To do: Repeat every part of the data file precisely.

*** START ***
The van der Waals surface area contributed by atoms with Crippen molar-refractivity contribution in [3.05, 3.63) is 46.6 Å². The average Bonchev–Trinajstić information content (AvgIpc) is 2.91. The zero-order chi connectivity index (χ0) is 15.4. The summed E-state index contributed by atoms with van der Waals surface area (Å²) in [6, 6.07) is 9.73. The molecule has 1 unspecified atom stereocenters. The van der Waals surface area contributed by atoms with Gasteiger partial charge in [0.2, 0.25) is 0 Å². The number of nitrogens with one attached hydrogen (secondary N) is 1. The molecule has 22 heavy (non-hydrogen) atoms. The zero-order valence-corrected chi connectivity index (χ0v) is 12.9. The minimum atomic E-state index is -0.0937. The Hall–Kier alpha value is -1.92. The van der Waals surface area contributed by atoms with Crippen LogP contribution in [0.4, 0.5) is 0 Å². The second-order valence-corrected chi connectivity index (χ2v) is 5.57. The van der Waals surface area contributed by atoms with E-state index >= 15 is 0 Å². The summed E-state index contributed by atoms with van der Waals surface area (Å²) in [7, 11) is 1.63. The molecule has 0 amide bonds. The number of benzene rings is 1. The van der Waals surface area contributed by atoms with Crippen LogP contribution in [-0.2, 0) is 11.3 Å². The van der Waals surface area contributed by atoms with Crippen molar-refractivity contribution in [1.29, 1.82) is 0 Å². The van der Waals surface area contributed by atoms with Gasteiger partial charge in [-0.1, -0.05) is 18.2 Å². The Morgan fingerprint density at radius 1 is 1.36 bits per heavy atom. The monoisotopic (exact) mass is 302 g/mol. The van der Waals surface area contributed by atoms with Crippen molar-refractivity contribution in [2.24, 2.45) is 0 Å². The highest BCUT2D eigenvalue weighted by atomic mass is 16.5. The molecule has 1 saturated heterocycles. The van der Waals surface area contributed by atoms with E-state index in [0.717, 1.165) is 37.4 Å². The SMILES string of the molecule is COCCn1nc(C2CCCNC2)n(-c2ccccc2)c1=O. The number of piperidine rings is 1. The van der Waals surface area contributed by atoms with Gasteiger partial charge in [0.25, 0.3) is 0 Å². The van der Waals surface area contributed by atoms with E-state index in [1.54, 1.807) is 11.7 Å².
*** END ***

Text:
The van der Waals surface area contributed by atoms with Crippen molar-refractivity contribution in [3.05, 3.63) is 46.6 Å². The average Bonchev–Trinajstić information content (AvgIpc) is 2.91. The zero-order chi connectivity index (χ0) is 15.4. The summed E-state index contributed by atoms with van der Waals surface area (Å²) in [6, 6.07) is 9.73. The molecule has 1 unspecified atom stereocenters. The van der Waals surface area contributed by atoms with Gasteiger partial charge in [0.2, 0.25) is 0 Å². The number of nitrogens with one attached hydrogen (secondary N) is 1. The molecule has 22 heavy (non-hydrogen) atoms. The zero-order valence-corrected chi connectivity index (χ0v) is 12.9. The minimum atomic E-state index is -0.0937. The Hall–Kier alpha value is -1.92. The van der Waals surface area contributed by atoms with Crippen LogP contribution in [0.4, 0.5) is 0 Å². The second-order valence-corrected chi connectivity index (χ2v) is 5.57. The van der Waals surface area contributed by atoms with E-state index >= 15 is 0 Å². The summed E-state index contributed by atoms with van der Waals surface area (Å²) in [7, 11) is 1.63. The molecule has 0 amide bonds. The number of benzene rings is 1. The van der Waals surface area contributed by atoms with Crippen LogP contribution in [-0.2, 0) is 11.3 Å². The van der Waals surface area contributed by atoms with Crippen molar-refractivity contribution in [1.29, 1.82) is 0 Å². The van der Waals surface area contributed by atoms with Gasteiger partial charge in [-0.1, -0.05) is 18.2 Å². The Morgan fingerprint density at radius 1 is 1.36 bits per heavy atom. The monoisotopic (exact) mass is 302 g/mol. The van der Waals surface area contributed by atoms with Crippen molar-refractivity contribution in [2.24, 2.45) is 0 Å². The highest BCUT2D eigenvalue weighted by atomic mass is 16.5. The molecule has 1 saturated heterocycles. The van der Waals surface area contributed by atoms with E-state index in [0.717, 1.165) is 37.4 Å². The SMILES string of the molecule is COCCn1nc(C2CCCNC2)n(-c2ccccc2)c1=O. The number of piperidine rings is 1. The van der Waals surface area contributed by atoms with Gasteiger partial charge in [0.25, 0.3) is 0 Å². The van der Waals surface area contributed by atoms with E-state index in [1.54, 1.807) is 11.7 Å².